|Monk Parakeet, Myiopsitta monachus|
Established in Austin in the early 1970s from escaped caged birds, Monk Parakeets (Myiopsitta monachus) also known as Quaker Parrots, are native to the temperate and subtropical regions of Argentina and surrounding countries in South America. ‘Monks’ are often heard before they are seen, as their call is a loud and throaty chap(-yee) or quak quaki quak-wi quarr, and their sometimes startling screeches sound like skveet! They have grown in numbers by being able to survive our mild winters, and as such have now been included on the official list of accepted Texas bird species.
A colorful bird with bright green upper parts, pale grey forehead and breast with darker scalloped edges, and very light green to yellow under parts, Monks also have an orange bill, stiff dark blue flight feathers, and a long tapered tail. Technically a parrot, it is this tail that makes them a parakeet, which is a term for small to medium sized species of parrots that generally have long tail feathers.
Monks are the only parrot that builds a stick nest, either in a tall tree or man-made structure, rather than using an existing hole in a tree. They often breed in colonies, building a single large nest that has separate entrance holes for each pair. In the wild these colonies can become quite large, with communal nests reaching the size of a small automobile! Also unusual for a parrot, these birds occasionally have ‘helper individuals’, typically grown offspring, which assist in feeding the young. Highly intelligent and social birds, Monks can live anywhere from 15 to 30 years, and like other species of parrots kept as pets, they routinely develop quite a large vocabulary.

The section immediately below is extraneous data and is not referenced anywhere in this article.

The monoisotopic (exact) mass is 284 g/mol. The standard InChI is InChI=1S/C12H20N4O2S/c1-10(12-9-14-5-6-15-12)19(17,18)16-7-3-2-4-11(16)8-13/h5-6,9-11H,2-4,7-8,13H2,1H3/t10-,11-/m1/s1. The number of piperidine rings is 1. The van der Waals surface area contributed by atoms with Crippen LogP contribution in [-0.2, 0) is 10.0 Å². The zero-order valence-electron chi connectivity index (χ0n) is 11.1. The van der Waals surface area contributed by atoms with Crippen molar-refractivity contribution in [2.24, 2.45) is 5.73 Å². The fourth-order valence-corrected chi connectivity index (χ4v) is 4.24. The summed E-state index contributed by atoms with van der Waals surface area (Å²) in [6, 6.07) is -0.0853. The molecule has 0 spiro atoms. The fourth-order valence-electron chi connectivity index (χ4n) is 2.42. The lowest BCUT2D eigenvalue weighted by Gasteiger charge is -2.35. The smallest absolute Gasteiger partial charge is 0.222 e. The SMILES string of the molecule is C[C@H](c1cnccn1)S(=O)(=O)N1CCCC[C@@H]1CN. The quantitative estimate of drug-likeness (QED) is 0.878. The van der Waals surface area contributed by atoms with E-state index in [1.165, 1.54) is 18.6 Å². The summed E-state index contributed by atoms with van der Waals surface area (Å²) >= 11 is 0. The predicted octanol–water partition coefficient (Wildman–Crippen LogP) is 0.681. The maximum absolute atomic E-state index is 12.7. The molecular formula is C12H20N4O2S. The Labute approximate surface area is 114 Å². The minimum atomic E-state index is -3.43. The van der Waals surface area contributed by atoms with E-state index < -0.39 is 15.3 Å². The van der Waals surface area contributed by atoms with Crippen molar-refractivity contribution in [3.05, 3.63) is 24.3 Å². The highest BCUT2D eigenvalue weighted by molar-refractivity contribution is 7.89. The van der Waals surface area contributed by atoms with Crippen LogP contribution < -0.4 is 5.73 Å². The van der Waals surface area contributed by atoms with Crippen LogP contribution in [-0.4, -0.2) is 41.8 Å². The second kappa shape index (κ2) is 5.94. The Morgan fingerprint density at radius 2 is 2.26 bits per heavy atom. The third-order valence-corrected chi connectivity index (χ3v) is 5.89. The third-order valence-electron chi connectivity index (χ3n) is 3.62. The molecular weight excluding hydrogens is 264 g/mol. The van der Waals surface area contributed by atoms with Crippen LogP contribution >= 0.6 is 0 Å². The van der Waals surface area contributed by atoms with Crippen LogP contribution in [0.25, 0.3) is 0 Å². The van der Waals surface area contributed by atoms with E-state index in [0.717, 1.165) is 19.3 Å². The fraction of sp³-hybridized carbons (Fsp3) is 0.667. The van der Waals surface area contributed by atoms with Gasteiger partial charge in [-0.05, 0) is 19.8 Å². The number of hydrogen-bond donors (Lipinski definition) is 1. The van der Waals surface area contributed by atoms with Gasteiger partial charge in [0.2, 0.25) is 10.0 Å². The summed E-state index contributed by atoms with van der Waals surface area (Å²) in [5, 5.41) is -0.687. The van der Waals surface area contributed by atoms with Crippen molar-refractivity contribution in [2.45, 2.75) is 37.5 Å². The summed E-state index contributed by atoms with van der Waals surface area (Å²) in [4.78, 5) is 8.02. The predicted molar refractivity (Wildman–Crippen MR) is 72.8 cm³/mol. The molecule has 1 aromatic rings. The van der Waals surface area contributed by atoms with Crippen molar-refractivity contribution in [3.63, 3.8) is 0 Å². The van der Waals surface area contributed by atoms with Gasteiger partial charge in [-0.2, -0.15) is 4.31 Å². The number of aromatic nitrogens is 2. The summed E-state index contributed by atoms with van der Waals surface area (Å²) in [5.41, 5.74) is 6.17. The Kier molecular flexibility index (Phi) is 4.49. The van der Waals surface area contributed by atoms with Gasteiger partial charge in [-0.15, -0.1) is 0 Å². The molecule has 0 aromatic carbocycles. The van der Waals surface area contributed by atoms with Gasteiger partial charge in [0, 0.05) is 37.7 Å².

|Monk Parakeet Nest|
Monk Parakeets readily adapt to urban neighborhoods, as they are an open woodland species. A recent informal survey found over 65 nests in Austin, mostly in cell phone towers, tall telephone poles, and sports facility light poles. Even if the nests are cleared out, many colonies return to the same place to rebuild their nest. While mainly constructed out of willow branches, these nests may include man-made items such as rope, carpet, newspaper, and scraps of cloth. The Monks’ diet consists of berries, tree buds, and seeds, all of which can be plentiful in both the native and non-native the tree species common in the Austin area.
The exact number of wild Monks in our area is unknown, and evidence of harm by feral colonies of Monks is disputed. While they can be agricultural pests by eating fruits, grains, and other crops, they can also benefit local economies through birdwatching-based ecotourism. It is also important to remember that tens of millions of parrots have been removed from the wild worldwide, and have been traded in greater numbers and for far longer than any other group of wild animals. Many parrot species are still threatened by this trade, as well as by habitat loss, predation by introduced species, and hunting for food or feathers. As such, let’s respect their existence and enjoy our plethora of parakeets!